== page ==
Skip navigation
9comments
Share conversation: Share via:

2013transportationjudges 2013transportationjudges

Jul 8, 2013
06:26

Judge


1 |
Share via:
The judges for the Transport Efficiency contest have selected this proposal as a finalist! Here are some of their comments on the proposal: - Although car pooling is not new, the use of modern technology to overcome barriers is fairly recent, and this is a concrete proposal for doing so. - The prototype implementation is encouraging and speaks to the feasibility of wider implementation. - The emissions reductions from this proposal will come at relatively low cost, however the uptake of carpooling does not rely only on the availability of information; thus the total carbon emissions benefits may not be very large. - There are some similarities to the other finalist titled "Smart Mobility for the 21st Century" The judges also want to emphasize that they will pay particular attention for the following elements when selecting a Judges' Choice winner from among the Transport Efficiency finalists: - An attempt, even if not exhaustive, at an analysis of the costs and benefits of the proposal. - References for assumptions, claims and numerical figures in the proposal or cost-benefit analysis. - Brevity and focus in the proposal statement; an economy of words.

Pia Jensen

Jul 14, 2013
05:23

Member


2 |
Share via:
consider: couple with agreements from companies to create more at tele-jobs (work at home some % of work week) and your probability of success in ride share rises due to less need and CO2 output decreases).

Pia Jensen

Jul 14, 2013
05:13

Member


3 |
Share via:
I mean to say "more at home tele jobs" See: Latest Telecommuting Statistics www.globalworkplaceanalytics.com/telecommuting-statistics from globalworkplaceanalytics.com

Clemens Rath

Jul 14, 2013
05:33

Member


4 |
Share via:
Proposal
contributor
Hi Pia, thank you for the hint. Yes, working from home is for sure least CO2-intensive way of 'commuting'. Same for video conferences instead of business trips. Both should be considered by companies as well. Best regards, Clemens

Brian Chow

Jul 23, 2013
08:03

Member


5 |
Share via:
Out of the transport finalists I would choose this one. However, when I think of this in a personal context, how do small companies, with just a few dozen employees, in a large metropolitan area like Los Angeles do? I worked for such a small company. My nearest commute neighbor would have been nearly 10 miles away to the northwest - by contrast, my workplace was SSW. How would this plan be improved for the majority of people who work for small businesses located in large and spread-out cities like LA? Would the trust factor have to be compromised, or is there still a way around it?

Clemens Rath

Jul 24, 2013
01:04

Member


6 |
Share via:
Proposal
contributor
Hi Brian, thanks for your support and your great question, which I'd like to answer as good as I can. Solving the traust issue by limiting a car pool to a trusted community is just one of many possible solutions. There might be other solutions such as automated identification via mobile devices and/or biometric scans in combination with feedback systems such as on eBay. We just haven't explored these options so far. But the limitation to a closed and trusted society such as a company will work as a good starting point. In some countries where carpooling is already quite common it might not be needed at all and the system might work well in public as well. This is to be tested. To your question, how smaller companies could benefit under the assumption that we would still use it in a trusted community: The smaller the employee population, the more widespread the collegues are scattered in the area around the office (matching routes) and the less regulated the shifts are (matching timing), the lower the matching probability will be. These are the variables to be considered. So just based on the pilot we ran, we believe the minimum population should be around 500 employees to reach a healthy matching probability of at least 50%. If you would not get a lift at least at every 2nd try (50%), you might not consider carpooling as a viable option for your daily commute. So bottom line, what we could try to reach a healthy matching probability in smaller companies is: - either start it with a few highly frequented routes - increase the population by establishing a car pooling club with people working closeby. A good example that such clubs could work is https://www.carriva.org. This is a carpooling club at Frankfurt Airport open to employees of several companies at the airport. Let me know in case I could further support. Good luck! Clemens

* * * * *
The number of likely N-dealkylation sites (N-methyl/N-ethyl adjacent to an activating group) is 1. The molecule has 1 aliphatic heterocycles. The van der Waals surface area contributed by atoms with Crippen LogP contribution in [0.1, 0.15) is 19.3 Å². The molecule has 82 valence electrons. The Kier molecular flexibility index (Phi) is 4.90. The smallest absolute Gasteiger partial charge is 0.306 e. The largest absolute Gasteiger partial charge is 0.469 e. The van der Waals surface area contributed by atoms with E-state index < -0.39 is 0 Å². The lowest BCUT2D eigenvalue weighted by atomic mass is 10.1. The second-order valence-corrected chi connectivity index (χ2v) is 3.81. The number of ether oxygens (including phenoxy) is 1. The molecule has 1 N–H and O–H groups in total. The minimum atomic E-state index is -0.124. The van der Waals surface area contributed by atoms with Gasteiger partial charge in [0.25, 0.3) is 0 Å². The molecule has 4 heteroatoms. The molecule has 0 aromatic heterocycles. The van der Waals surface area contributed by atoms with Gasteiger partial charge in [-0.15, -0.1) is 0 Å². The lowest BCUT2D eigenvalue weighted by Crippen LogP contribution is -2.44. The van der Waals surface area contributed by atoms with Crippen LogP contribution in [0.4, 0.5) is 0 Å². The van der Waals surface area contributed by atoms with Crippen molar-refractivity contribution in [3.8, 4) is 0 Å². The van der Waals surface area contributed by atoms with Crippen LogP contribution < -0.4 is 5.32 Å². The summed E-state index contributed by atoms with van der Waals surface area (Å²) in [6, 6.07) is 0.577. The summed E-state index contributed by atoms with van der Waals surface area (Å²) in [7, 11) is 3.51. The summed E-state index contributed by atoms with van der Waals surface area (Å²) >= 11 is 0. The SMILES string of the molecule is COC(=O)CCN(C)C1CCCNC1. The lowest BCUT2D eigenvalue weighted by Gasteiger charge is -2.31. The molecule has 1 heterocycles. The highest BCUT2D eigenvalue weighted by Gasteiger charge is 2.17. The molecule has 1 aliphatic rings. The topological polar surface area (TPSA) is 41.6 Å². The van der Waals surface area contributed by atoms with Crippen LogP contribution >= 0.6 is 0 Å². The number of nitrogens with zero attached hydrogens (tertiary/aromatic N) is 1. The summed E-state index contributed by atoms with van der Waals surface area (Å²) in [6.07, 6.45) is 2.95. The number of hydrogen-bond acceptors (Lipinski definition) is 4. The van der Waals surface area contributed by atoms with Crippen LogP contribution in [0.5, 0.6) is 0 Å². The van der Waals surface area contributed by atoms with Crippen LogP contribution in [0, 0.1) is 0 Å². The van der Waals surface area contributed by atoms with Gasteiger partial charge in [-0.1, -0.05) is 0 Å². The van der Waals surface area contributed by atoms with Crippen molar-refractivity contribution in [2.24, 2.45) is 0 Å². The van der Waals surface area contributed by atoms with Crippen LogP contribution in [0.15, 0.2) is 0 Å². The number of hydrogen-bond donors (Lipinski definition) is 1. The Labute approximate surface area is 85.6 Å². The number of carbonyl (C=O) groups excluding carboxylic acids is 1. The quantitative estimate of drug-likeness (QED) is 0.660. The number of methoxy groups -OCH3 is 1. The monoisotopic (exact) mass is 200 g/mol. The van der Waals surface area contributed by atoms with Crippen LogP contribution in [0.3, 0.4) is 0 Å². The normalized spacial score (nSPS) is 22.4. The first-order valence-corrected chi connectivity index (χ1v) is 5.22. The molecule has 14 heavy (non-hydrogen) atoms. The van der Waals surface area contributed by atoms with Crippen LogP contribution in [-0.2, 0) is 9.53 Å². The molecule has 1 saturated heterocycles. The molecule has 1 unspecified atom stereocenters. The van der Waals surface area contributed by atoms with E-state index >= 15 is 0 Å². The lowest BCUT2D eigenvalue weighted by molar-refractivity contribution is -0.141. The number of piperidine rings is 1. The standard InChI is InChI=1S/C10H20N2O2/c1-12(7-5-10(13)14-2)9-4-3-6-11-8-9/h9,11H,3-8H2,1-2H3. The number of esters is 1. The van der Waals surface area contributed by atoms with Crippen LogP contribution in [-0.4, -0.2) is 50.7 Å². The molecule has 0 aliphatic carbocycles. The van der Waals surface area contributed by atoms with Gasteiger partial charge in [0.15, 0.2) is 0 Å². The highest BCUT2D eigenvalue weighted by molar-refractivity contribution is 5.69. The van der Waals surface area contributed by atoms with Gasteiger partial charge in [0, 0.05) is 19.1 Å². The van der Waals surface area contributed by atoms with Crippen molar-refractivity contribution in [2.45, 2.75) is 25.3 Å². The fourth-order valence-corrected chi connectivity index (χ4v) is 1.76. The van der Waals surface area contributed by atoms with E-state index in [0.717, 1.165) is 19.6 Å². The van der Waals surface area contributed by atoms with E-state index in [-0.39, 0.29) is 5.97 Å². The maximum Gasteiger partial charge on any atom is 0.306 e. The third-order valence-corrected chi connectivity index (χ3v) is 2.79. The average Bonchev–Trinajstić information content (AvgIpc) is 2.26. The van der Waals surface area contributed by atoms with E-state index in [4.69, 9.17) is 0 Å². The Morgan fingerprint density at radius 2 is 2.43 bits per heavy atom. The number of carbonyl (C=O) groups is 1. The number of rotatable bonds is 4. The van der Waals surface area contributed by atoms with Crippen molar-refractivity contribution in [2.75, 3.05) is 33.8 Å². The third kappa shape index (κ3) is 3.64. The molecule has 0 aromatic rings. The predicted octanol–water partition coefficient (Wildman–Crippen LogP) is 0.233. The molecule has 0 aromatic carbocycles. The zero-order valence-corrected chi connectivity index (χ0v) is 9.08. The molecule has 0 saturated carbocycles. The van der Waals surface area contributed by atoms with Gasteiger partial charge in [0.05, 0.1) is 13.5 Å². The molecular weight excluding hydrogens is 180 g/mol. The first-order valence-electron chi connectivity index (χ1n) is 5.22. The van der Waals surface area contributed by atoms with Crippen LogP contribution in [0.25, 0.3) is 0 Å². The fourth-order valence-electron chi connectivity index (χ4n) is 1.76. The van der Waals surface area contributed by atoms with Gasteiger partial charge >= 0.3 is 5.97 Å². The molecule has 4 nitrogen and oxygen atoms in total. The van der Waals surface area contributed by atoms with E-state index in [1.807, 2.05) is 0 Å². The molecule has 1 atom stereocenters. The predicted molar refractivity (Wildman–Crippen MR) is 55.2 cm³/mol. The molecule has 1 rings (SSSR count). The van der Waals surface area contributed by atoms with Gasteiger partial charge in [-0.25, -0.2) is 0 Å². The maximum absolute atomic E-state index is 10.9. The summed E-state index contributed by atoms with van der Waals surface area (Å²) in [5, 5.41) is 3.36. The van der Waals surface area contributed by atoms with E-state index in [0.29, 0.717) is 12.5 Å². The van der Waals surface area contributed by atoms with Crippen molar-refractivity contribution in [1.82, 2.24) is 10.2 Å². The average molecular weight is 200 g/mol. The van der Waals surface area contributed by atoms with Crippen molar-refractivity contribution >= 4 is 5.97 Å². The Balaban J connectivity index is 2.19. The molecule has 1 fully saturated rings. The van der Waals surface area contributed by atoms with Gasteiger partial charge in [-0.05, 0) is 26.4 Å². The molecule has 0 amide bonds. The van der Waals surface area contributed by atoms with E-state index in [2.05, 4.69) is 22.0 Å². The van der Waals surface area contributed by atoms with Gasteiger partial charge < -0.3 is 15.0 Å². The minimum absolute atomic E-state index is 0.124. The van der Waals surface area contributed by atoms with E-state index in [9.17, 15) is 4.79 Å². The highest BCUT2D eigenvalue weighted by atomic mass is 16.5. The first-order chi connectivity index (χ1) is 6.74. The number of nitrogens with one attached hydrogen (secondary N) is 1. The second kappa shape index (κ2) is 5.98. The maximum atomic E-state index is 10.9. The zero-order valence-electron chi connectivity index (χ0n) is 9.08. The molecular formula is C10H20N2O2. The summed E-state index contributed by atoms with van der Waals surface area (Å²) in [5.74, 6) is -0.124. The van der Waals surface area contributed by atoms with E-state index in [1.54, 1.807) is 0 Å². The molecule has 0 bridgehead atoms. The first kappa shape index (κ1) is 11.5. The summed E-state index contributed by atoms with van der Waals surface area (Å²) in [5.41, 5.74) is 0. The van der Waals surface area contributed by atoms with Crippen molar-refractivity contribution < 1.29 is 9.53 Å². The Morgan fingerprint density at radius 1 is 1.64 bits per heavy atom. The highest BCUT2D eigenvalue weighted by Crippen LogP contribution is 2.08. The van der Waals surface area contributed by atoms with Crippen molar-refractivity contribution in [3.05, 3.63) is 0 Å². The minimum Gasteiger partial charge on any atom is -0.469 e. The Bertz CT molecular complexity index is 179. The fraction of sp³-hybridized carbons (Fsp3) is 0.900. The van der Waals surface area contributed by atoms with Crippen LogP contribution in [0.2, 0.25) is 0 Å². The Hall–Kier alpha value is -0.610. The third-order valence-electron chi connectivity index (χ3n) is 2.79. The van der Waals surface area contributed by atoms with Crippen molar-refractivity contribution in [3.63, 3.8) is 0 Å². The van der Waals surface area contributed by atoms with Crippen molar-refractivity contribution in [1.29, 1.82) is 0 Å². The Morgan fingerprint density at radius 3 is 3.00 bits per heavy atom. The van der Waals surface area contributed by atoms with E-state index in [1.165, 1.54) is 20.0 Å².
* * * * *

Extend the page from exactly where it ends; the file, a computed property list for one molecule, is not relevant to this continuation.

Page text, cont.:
2013transportationjudges 2013transportationjudges

Jul 29, 2013
04:16

Judge


7 |
Share via:
Similar to the Smart Mobility proposal, also from Berlin. The authors both have connections with TU Berlin and have exchanged comments on each other's proposals, but they don't seem to be working together directly. Largish impacts with comparatively little capital investment, easier to implement than Smart Mobility, the implementation challenge is less compared to what could be achieved. While less arresting for this reason, it is also more grounded. This proposal is "bite sized" instead of "rather ambitious". Much closer to implementation, and that is impressive. Seems to be already developed and well-pitched to be a good cost/benefit proposition to employers.

Sabine Brun

Aug 20, 2013
03:17

Member


8 |
Share via:
We would like to use it for our company as well.

Clemens Rath

Aug 27, 2013
05:19

Member


9 |
Share via:
Proposal
contributor
We will be happy to support your company as well :-)
ADD YOUR COMMENT
You must be logged into your account to post a comment.